Integrity commissioner called in to review council’s handling of Bateman’s Gaza motion

Councillor Diana Huson, who proposed the motion, says her goal is to have council better address how to interact with the public and how to best ensure the public can participate in debates at council in the future. Photo Credit: The Niagara Independent.

Niagara’s regional council is bringing in the integrity commissioner to review what occurred at a boisterous council meeting held on Jan. 25.

Council had been set to debate Councillor Haley Bateman’s motion that would have seen the regional municipal government endorse a call for a ceasefire in the conflict between Israel and Hamas. 

Dozens of local backers of Bateman’s motion came to the Jan. 25 meeting to speak on behalf of Bateman’s proposal but ultimately did not have a chance to do so.

Before Bateman’s motion was debated, St. Catharines Mayor Mat Siscoe, who is a member of regional council, moved a motion of his own to remove Bateman’s motion from council’s agenda. 

Council voted 26 to 2 in favour of Siscoe’s motion. 

Many of those who supported Siscoe’s effort felt that having a debate over the present conflict between Israel and Hamas isn’t something that is in the purview of local government, given that foreign policy is set by the federal government. 

After Bateman’s motion was taken off the agenda, supporters of her motion were quite vocal in protest. Regional Chair Jim Bradley had to suspend council’s meeting on two occasions for at least 20 minutes and the public was ultimately removed from the council chambers. Bradley repeatedly warned the protestors that their continued disruptions would lead to their removal and ultimately decided that the move was necessary.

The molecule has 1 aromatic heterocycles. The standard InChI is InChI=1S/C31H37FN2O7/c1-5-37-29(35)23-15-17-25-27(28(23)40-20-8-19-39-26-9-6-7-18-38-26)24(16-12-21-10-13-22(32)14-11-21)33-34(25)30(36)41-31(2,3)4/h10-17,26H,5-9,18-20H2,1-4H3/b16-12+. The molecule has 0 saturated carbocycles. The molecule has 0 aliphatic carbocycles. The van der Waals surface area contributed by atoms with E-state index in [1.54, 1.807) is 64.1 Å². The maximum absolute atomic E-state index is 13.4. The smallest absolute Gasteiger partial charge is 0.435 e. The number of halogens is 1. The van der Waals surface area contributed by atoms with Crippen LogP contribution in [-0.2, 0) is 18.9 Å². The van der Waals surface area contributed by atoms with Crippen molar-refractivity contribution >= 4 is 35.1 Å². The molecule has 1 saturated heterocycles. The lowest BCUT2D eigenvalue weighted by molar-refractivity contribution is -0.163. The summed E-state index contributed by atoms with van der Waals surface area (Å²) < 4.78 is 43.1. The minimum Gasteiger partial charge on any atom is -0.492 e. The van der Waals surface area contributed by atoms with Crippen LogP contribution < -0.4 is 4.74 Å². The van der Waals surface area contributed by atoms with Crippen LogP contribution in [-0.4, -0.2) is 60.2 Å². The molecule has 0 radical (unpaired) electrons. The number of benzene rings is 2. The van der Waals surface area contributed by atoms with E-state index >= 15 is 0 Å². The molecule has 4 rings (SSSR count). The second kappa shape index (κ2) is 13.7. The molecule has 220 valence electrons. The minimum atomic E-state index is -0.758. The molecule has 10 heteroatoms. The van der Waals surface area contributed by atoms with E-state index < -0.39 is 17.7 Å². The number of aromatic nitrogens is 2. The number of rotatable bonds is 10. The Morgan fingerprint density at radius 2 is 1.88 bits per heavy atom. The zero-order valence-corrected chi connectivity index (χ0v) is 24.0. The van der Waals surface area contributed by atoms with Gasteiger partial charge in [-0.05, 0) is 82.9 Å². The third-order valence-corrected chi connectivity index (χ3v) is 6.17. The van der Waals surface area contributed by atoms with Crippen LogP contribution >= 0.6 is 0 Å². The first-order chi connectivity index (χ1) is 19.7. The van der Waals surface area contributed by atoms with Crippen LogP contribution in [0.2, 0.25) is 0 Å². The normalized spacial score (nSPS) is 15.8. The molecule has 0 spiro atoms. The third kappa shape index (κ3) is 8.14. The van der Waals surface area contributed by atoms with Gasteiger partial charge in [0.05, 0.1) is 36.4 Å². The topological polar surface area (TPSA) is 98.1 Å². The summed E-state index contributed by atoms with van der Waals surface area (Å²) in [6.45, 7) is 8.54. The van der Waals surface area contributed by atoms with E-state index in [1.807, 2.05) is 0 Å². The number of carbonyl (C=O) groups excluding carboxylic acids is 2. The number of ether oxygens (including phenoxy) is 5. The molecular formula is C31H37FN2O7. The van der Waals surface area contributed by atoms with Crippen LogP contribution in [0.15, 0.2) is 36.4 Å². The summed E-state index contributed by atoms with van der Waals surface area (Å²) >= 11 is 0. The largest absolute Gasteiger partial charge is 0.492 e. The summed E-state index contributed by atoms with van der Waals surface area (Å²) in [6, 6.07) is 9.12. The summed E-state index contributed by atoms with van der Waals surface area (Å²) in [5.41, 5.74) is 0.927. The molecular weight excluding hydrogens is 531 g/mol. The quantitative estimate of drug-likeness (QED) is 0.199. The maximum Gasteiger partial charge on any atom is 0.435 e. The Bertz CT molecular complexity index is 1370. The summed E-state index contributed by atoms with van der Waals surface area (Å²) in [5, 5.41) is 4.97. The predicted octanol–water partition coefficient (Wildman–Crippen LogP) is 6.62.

Last week, council passed a motion to refer the incident to integrity commissioner Michael Maynard. The motion was put forward by Councillor Diana Huson of Pelham. Part of the motion and Maynard’s involvement will trigger a training session for councillors on how to handle such boisterous meetings in the future.

Local protestors, led by the Niagara Palestine Coalition, were outside of the building councillors were meeting in to once again protest council’s refusal to debate or take a position on the present conflict between Israel and Hamas. 

Bateman remains unhappy with how the process unfolded and objected to Huson’s move to bring in the integrity commissioner. Huson’s move also allowed council to avoid debating and reviewing the minutes from the Jan. 25 council meeting, as Bateman had hoped to do. 

Huson defended her actions, saying that the Jan. 25 meeting was chaotic and unruly and noted that several community members who had hoped to present and participate were ultimately unable to do so. 

Huson says her goal is to have council better address how to interact with the public and how to best ensure the public can participate in debates at council in the future. 

Bateman will still have an opportunity to voice her concerns during the integrity commissioner’s review process, as will all other members of regional council. 

Bateman vigorously opposed Siscoe’s motion and Bradley’s decision to end the Jan. 25 council meeting without considering her move to call a point of order. Those moves ultimately led to the public not being able to speak with councillors about their views on the ongoing conflict in the Middle East and the role that they hoped the regional government could play in relaying their concerns. 

Bateman feels that bringing in the integrity commissioner is not a good use of taxpayer dollars. Most other councillors felt that the cost is worthwhile if it means improving how council approaches incidents like those that occurred on Jan. 25 in the future. 


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